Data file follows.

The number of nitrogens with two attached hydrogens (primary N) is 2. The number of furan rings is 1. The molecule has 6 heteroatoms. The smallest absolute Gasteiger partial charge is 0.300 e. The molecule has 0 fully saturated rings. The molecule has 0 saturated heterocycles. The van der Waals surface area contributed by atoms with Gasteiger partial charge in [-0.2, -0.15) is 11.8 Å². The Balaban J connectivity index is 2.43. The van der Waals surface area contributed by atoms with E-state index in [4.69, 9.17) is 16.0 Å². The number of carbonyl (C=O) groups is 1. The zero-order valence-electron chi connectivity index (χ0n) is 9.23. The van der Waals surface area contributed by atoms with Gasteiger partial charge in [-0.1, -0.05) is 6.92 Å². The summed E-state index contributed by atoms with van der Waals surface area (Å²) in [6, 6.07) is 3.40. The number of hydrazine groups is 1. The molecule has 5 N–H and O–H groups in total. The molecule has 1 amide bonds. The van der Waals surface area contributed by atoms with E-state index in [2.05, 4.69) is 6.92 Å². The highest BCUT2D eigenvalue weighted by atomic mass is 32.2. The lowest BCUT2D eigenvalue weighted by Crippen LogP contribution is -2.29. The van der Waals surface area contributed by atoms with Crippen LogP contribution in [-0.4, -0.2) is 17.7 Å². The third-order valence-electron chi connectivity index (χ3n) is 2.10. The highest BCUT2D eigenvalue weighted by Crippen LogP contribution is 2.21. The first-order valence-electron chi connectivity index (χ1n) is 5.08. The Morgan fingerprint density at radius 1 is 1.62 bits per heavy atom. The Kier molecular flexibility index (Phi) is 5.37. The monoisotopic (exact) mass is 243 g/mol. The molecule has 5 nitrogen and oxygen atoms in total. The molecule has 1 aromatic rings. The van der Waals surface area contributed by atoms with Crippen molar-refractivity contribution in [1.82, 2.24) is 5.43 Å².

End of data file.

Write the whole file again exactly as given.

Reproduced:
The number of nitrogens with two attached hydrogens (primary N) is 2. The number of furan rings is 1. The molecule has 6 heteroatoms. The smallest absolute Gasteiger partial charge is 0.300 e. The molecule has 0 fully saturated rings. The molecule has 0 saturated heterocycles. The van der Waals surface area contributed by atoms with Gasteiger partial charge in [-0.2, -0.15) is 11.8 Å². The Balaban J connectivity index is 2.43. The van der Waals surface area contributed by atoms with E-state index in [4.69, 9.17) is 16.0 Å². The number of carbonyl (C=O) groups is 1. The zero-order valence-electron chi connectivity index (χ0n) is 9.23. The van der Waals surface area contributed by atoms with Gasteiger partial charge in [-0.1, -0.05) is 6.92 Å². The summed E-state index contributed by atoms with van der Waals surface area (Å²) in [6, 6.07) is 3.40. The number of hydrazine groups is 1. The molecule has 5 N–H and O–H groups in total. The molecule has 1 amide bonds. The van der Waals surface area contributed by atoms with E-state index in [2.05, 4.69) is 6.92 Å². The highest BCUT2D eigenvalue weighted by atomic mass is 32.2. The lowest BCUT2D eigenvalue weighted by Crippen LogP contribution is -2.29. The van der Waals surface area contributed by atoms with Crippen LogP contribution in [-0.4, -0.2) is 17.7 Å². The third-order valence-electron chi connectivity index (χ3n) is 2.10. The highest BCUT2D eigenvalue weighted by Crippen LogP contribution is 2.21. The first-order valence-electron chi connectivity index (χ1n) is 5.08. The Morgan fingerprint density at radius 1 is 1.62 bits per heavy atom. The Kier molecular flexibility index (Phi) is 5.37. The monoisotopic (exact) mass is 243 g/mol. The molecule has 5 nitrogen and oxygen atoms in total. The molecule has 1 aromatic rings. The van der Waals surface area contributed by atoms with Crippen molar-refractivity contribution in [1.82, 2.24) is 5.43 Å².